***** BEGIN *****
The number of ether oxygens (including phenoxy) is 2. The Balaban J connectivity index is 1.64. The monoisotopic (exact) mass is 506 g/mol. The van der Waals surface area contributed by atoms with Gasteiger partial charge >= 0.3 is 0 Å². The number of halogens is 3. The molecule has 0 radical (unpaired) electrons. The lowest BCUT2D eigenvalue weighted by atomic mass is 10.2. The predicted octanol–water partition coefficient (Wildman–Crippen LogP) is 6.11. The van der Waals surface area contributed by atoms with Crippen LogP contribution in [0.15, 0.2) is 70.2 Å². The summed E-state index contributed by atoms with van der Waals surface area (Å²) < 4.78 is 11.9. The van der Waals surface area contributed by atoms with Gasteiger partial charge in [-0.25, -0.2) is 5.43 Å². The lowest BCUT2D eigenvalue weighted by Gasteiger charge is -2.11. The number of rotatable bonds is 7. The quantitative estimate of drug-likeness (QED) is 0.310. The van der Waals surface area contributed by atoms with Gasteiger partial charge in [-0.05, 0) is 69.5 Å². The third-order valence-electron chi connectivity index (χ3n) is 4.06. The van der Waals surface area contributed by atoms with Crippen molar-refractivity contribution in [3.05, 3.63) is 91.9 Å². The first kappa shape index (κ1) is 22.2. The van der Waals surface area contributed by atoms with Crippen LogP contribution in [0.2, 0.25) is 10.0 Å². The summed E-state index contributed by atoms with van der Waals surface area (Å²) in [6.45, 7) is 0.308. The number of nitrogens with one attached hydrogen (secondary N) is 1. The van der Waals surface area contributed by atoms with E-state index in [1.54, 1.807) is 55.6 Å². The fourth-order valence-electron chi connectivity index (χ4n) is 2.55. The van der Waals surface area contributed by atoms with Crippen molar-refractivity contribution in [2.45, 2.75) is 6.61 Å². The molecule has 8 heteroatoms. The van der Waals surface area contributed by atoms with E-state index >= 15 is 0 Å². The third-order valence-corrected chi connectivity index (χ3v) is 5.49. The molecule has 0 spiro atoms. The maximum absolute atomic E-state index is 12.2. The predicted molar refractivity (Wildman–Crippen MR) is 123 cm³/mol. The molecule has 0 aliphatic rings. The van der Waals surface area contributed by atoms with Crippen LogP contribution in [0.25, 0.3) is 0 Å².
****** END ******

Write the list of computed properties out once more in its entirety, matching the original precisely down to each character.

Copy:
The number of ether oxygens (including phenoxy) is 2. The Balaban J connectivity index is 1.64. The monoisotopic (exact) mass is 506 g/mol. The van der Waals surface area contributed by atoms with Gasteiger partial charge >= 0.3 is 0 Å². The number of halogens is 3. The molecule has 0 radical (unpaired) electrons. The lowest BCUT2D eigenvalue weighted by atomic mass is 10.2. The predicted octanol–water partition coefficient (Wildman–Crippen LogP) is 6.11. The van der Waals surface area contributed by atoms with Crippen LogP contribution in [0.15, 0.2) is 70.2 Å². The summed E-state index contributed by atoms with van der Waals surface area (Å²) < 4.78 is 11.9. The van der Waals surface area contributed by atoms with Gasteiger partial charge in [-0.25, -0.2) is 5.43 Å². The lowest BCUT2D eigenvalue weighted by Gasteiger charge is -2.11. The number of rotatable bonds is 7. The quantitative estimate of drug-likeness (QED) is 0.310. The van der Waals surface area contributed by atoms with Gasteiger partial charge in [-0.05, 0) is 69.5 Å². The third-order valence-electron chi connectivity index (χ3n) is 4.06. The van der Waals surface area contributed by atoms with Crippen molar-refractivity contribution in [3.05, 3.63) is 91.9 Å². The first kappa shape index (κ1) is 22.2. The van der Waals surface area contributed by atoms with Crippen LogP contribution in [0.2, 0.25) is 10.0 Å². The summed E-state index contributed by atoms with van der Waals surface area (Å²) in [6.45, 7) is 0.308. The number of nitrogens with one attached hydrogen (secondary N) is 1. The van der Waals surface area contributed by atoms with E-state index in [1.54, 1.807) is 55.6 Å². The fourth-order valence-electron chi connectivity index (χ4n) is 2.55. The van der Waals surface area contributed by atoms with Crippen molar-refractivity contribution in [2.45, 2.75) is 6.61 Å². The molecule has 8 heteroatoms. The van der Waals surface area contributed by atoms with E-state index >= 15 is 0 Å². The third-order valence-corrected chi connectivity index (χ3v) is 5.49. The molecule has 0 spiro atoms. The maximum absolute atomic E-state index is 12.2. The predicted molar refractivity (Wildman–Crippen MR) is 123 cm³/mol. The molecule has 0 aliphatic rings. The van der Waals surface area contributed by atoms with Crippen LogP contribution in [0.25, 0.3) is 0 Å².